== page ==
• build on political and public support for confronting militancy in NWFP by implementing without delay long-term political and constitutional reforms in the Provincially Administered Tribal Areas (PATA), of which Malakand is a part, as well as in the Federally Administered Tribal Areas (FATA), so as to incorporate their districts and tribal agencies, respectively, into NWFP, with full provincial rights.

The international community should:

  • urge a humanitarian pause in fighting to allow much-needed assistance to non-combatants in conflict zones, to permit them to flee and to account for civilian casualties, with the timeframe dependent on assessment of needs and available logistical and other resources and material support, as determined by the provincial government and international and local humanitarian agencies;
     
  • ensure that relief and reconstruction are civilian-led and empower displaced communities to determine their own needs and priorities;
     
  • prioritise the relief and rehabilitation of IDPs, particularly those living outside government camps, through cash transfer programs that provide income support, payment of school tuition and paid vocational training;
     
  • support Pakistan civilian-led plans for return of IDPs to their communities with reconstruction programs that incorporate support for the provincial government and help build the capacity of civilian police and advance justice reform with new training, equipment and mentors; and
     
  • encourage long-term political and constitutional reforms in PATA and FATA through support for comprehensive governance, stabilisation and rural development programs.

Islamabad/Brussels, 3 June 2009

Students chant slogans under the shade of national flag, after Pakistan shot down two Indian military aircrafts, according to Pakistani officials, during a march in Lahore, Pakistan 28 February 2019. REUTERS/Mohsin Raza
Q&A / Asia

Calming India and Pakistan’s Tit-for-Tat Escalation

Reciprocal airstrikes by India and Pakistan have been accompanied by shelling, troop reinforcements and small arms fire. In this Q&A calling for restraint between the nuclear-armed neighbours, Crisis Group’s Asia Program Director Laurel Miller notes that the airspace violations alone were the worst for 50 years.

What happened exactly?

On Tuesday, 26 February, India claimed that its air force had targeted “the biggest training camp of the Jaish-e-Mohammed … in Balakot”. The strikes – the most significant airspace violations in nearly 50 years – followed a deadly 14 February suicide car bombing in Pulwama in Indian-administered Jammu and Kashmir (J&K), which had been claimed by the Pakistan-based Jaish-e-Mohammed militant group. India said it launched a “preventive strike” based on intelligence that Jaish intended to attack again. At a press conference, Foreign Secretary VK Gokhale said Pakistan “failed to take any concrete action against terrorists” and that the strike on the training facility had “killed a large number”. In its official statement on the airstrike in Pakistan-administered Kashmir, the Indian government said, “The existence of such massive training facilities, capable of training hundreds of jihadists could not have functioned without the knowledge of Pakistani authorities”.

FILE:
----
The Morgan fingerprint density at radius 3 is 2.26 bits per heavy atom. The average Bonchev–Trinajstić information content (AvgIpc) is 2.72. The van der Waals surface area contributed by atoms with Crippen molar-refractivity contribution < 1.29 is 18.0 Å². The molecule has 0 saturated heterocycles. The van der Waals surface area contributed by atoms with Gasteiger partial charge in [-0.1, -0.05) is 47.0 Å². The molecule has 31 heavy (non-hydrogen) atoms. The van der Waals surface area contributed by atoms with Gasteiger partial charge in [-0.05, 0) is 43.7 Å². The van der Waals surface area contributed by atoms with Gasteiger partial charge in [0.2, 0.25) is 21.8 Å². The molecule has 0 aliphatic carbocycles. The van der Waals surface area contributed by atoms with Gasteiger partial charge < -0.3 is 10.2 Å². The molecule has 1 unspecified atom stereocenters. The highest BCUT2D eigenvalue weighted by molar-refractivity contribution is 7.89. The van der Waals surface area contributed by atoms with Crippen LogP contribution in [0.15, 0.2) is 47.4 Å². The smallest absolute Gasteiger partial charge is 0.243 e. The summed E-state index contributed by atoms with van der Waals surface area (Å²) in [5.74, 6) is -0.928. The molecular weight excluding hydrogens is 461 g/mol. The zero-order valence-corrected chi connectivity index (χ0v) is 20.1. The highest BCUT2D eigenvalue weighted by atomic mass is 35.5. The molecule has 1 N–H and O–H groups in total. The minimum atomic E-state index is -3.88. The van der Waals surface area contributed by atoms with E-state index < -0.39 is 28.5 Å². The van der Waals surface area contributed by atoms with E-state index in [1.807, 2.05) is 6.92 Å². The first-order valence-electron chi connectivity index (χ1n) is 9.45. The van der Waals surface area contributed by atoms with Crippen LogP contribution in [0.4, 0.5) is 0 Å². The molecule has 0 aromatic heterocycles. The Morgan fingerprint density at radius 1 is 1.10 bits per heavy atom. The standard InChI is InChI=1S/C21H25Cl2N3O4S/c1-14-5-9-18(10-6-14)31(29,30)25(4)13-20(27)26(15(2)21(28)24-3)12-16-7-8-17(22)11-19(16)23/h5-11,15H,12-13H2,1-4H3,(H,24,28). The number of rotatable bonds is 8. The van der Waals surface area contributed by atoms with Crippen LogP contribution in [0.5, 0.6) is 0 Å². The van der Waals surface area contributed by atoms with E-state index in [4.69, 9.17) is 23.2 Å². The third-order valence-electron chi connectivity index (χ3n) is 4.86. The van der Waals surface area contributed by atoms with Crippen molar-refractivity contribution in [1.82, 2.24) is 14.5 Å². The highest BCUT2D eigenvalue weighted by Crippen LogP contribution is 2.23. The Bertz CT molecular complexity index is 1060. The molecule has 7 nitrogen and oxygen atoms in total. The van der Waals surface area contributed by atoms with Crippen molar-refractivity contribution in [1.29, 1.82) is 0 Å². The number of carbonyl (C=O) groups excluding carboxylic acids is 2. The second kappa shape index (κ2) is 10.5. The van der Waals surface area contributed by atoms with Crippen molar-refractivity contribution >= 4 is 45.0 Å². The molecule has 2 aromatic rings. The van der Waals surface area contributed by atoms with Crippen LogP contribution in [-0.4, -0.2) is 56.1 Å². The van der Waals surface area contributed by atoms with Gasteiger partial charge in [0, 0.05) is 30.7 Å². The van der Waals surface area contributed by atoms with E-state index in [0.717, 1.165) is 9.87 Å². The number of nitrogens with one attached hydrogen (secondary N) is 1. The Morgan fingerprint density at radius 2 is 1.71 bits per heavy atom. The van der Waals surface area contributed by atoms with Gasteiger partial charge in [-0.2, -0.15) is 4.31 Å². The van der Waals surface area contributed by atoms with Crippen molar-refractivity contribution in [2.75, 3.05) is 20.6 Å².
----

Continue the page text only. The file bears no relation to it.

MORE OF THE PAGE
Pakistan refutes Indian officials’ claims that more than 300 Jaish militants were killed in the attack. It acknowledges however that eight Indian Air Force jets had violated the Line of Control, which divides Pakistan’s Azad Jammu and Kashmir (AJK) and Indian-controlled J&K. The Pakistan military’s spokesperson said that its Air Force’s “timely and effective response” had forced the Indian planes to retreat, dropping their bombs in an uninhabited area near Balakot in Pakistan’s Khyber Pakhtunkhwa province, causing no casualty or damage.

On 27 February, Pakistan’s foreign ministry said its Air Force had conducted six strikes on “non-military targets” in India to demonstrate the country’s “right, will and capability for self-defence”. Pakistan downed an Indian jet that entered its airspace in pursuit of the Pakistani aircraft, leading to the pilot’s capture. India claimed to have downed one of the intruding Pakistani jets.

Resort to military force for political ends increases the risks of escalation, no matter how unintended.

Although it is clear that cross-Line of Control attacks and aerial skirmishes between the two sides occurred, it is difficult to verify both countries’ claims and counter-claims of targets and impact. Pakistani officials have provided evidence, also circulated on social media, of the downed Indian jet and the captured pilot, but claims of six successful strikes conducted in Indian-controlled Kashmir are more difficult to verify. Despite ample evidence of its cross-Line of Control attacks, Indian claims of killing hundreds in the airstrike on a Jaish training base and downing a Pakistani jet lack credence since New Delhi did not provide any evidence.

Why did it happen?

India’s and Pakistan’s latest skirmishes are as much aimed at assuaging domestic constituency concerns as they are at convincing each other of their capacity to strike and seriousness of intent. Still, resort to military force for political ends increases the risks of escalation, no matter how unintended.